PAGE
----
Each summer, annual festivals at Salzburg and Bayreuth capture the musical world's attention. The performances, of course, are absolutely top rank. Many are sold out well in advance even though the best tickets can cost as much as $150. Hotels jack up rates and reservations at fine restaurants are difficult to obtain.

One inexpensive, off-the-beaten path alternative to these mega-star, mega-bucks events is in Altenburg, in the former East Germany, about 40 kilometers south of Leipzig.

The inner city of this medieval town, which escaped Allied bombing in World War II, is under historic preservation and offers the visitor a chance to experience a prime example of pre-war Germany.

This year, the 10th annual Altenburg Music Festival features five concerts by the East-West Symphony Orchestra which is composed of more than 80 of the top students and graduates of the world's leading music conservatories including Juilliard, Manhattan School of Music, the Moscow, St. Petersburg, Warsaw and other leading European conservatories. In addition there will be eight chamber music concerts and three vocal concerts.

Symphony performances are given in the Festival Hall of the castle of the Dukes of Sachsen-Altenburg and attendance is limited to 250. The chamber and vocal music is presented in the castle's Bachsaal.

Festival dates are June 23 through July 23 and ticket prices are in the $10 to $15 range.

The founder and still guiding force behind the Altenburg Festival is Arturo Sergi, for many years a leading tenor at such opera venues as La Scala, Covent Garden, and the New York Metropolitan.

As one might expect, Professor Sergi is enthusiastic about Altenburg and says the city is a hidden gem with an interesting history. Martin Luther, for example, spent a great deal of time in Altenburg and numbered the Duke and his subjects among his staunchest supporters.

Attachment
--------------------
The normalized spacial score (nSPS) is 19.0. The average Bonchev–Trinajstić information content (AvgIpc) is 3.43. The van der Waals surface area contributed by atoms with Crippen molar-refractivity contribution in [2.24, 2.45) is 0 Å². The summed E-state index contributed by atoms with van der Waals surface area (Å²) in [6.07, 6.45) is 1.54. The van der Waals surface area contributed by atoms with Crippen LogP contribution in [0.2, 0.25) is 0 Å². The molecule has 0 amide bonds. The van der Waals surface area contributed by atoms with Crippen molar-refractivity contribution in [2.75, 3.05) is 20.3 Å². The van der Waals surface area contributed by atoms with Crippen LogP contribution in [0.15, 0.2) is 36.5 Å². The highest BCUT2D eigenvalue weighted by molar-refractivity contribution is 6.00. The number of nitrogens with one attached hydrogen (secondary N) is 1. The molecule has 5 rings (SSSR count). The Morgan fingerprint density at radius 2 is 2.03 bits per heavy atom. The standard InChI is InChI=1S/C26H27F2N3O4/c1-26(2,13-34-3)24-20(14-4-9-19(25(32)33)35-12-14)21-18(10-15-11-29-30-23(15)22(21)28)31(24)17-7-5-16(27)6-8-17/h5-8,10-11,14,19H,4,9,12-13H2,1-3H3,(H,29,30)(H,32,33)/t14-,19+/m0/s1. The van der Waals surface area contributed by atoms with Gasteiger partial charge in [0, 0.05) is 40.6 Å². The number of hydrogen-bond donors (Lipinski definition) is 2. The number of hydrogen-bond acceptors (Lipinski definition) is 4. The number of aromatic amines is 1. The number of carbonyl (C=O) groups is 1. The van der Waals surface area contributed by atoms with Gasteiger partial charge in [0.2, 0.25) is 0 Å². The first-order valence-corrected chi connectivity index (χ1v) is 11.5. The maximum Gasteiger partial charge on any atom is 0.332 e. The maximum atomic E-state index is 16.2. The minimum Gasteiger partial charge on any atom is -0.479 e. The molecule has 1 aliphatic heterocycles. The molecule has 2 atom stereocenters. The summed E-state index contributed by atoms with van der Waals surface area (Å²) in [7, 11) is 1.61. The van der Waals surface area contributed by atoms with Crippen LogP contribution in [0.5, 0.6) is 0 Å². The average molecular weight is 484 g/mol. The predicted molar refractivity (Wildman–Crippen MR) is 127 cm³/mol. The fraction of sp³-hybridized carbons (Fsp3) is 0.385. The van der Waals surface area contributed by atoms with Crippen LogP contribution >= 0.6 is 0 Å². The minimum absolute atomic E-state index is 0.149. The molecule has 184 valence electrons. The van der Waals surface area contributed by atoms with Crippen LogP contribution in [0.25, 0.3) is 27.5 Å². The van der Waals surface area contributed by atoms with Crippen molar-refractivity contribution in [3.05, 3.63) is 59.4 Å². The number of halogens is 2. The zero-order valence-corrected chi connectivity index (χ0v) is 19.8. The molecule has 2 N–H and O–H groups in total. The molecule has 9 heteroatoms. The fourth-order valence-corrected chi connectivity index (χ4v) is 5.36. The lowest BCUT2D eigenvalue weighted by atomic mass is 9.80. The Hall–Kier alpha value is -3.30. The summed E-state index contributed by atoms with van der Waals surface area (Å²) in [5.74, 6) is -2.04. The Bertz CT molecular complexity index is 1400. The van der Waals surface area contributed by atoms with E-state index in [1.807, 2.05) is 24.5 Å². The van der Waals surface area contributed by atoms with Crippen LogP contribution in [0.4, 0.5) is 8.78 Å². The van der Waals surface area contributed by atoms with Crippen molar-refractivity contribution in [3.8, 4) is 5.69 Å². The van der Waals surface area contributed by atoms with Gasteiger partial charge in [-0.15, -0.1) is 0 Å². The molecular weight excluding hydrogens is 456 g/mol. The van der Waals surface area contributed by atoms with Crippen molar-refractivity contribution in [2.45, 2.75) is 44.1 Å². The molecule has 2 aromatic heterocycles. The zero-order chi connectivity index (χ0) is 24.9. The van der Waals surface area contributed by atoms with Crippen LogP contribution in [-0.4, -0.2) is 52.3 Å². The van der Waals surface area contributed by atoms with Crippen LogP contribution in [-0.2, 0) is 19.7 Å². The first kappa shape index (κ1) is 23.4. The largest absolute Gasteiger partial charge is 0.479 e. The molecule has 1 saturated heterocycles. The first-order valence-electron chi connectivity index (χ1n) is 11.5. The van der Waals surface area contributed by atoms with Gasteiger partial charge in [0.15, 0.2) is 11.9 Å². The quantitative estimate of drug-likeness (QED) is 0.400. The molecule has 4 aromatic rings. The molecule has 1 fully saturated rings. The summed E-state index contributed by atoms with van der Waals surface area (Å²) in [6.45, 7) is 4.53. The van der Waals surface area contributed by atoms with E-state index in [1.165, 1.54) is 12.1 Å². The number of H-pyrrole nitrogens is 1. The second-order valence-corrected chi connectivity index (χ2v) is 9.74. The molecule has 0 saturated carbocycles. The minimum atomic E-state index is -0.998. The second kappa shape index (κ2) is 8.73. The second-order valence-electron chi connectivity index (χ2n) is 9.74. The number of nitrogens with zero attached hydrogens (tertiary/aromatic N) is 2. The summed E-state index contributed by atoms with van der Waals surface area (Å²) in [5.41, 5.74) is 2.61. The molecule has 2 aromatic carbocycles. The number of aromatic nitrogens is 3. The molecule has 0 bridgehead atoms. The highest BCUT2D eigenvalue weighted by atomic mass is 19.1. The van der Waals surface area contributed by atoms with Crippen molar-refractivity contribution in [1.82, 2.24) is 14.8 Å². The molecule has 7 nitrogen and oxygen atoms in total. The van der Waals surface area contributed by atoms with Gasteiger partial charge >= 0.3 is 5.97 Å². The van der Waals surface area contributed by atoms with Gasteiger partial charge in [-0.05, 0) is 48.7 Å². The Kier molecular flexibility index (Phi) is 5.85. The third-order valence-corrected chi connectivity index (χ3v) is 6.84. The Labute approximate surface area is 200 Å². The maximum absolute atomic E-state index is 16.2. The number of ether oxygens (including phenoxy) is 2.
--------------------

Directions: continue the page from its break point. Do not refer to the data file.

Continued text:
The professor suggests walks through the old town and, of course, a tour of the castle, which houses one of the great organs, the Trost, built under the supervision of Johann Sebastian Bach during his tenure as Kantor of Leipzig.

Another recommended outing is to one or more of the region's many historic Porcelain factories along the "Thuringen Porzellan Strasse."

Accommodations and cuisine in Altenburg have vastly improved in the last 10 years, according to Sergi.

He terms his headquarters, the centrally-located Altenburger Hof (Schmllnsche Landstr. 8, D-04600 Altenburger, tel. +49/03447/5840, fax 584499, rooms rates from about $58 to $95), "first-class and a bargain."

His two favorite restaurants are Die Villa (Friedrich-Ebert-Str. 14, tel. +49/03447/56510, fax 311281) which is part of Germany's "slow food" movement and emphasizes fresh, natural ingredients; and the Wettiner Hof whose Essen wie bei Luther speciality is the exact menu enjoyed by Martin Luther. Servers wear costumes of that era and musicians play the music he loved.

Professor Sergi has kindly agreed to assist Gemütlichkeit subscribers with their arrangements in Altenburg. You can reach him as follows:

  • Germany: Sekretariat: Rosemarie Nau, Matthausstrasse 3, D-42277 Wuppertal telephone: +49/0202/50 65 21, fax: 50 09.
  • U.S.: Arturo Sergi, 1213 Girard Avenue, San Marcos, TX 78666, telephone: 512-396-8988, fax: 512-396-710.
  1. (U.S. Dollar prices quoted in this issue of Gemütlichkeit may be inaccurate for these reasons:
  2. Prices in local currency have not been updated since the date of publication of this newsletter, and...
  3. The dollar prices shown were obtained by using exchange rates in effect at the time of publication.)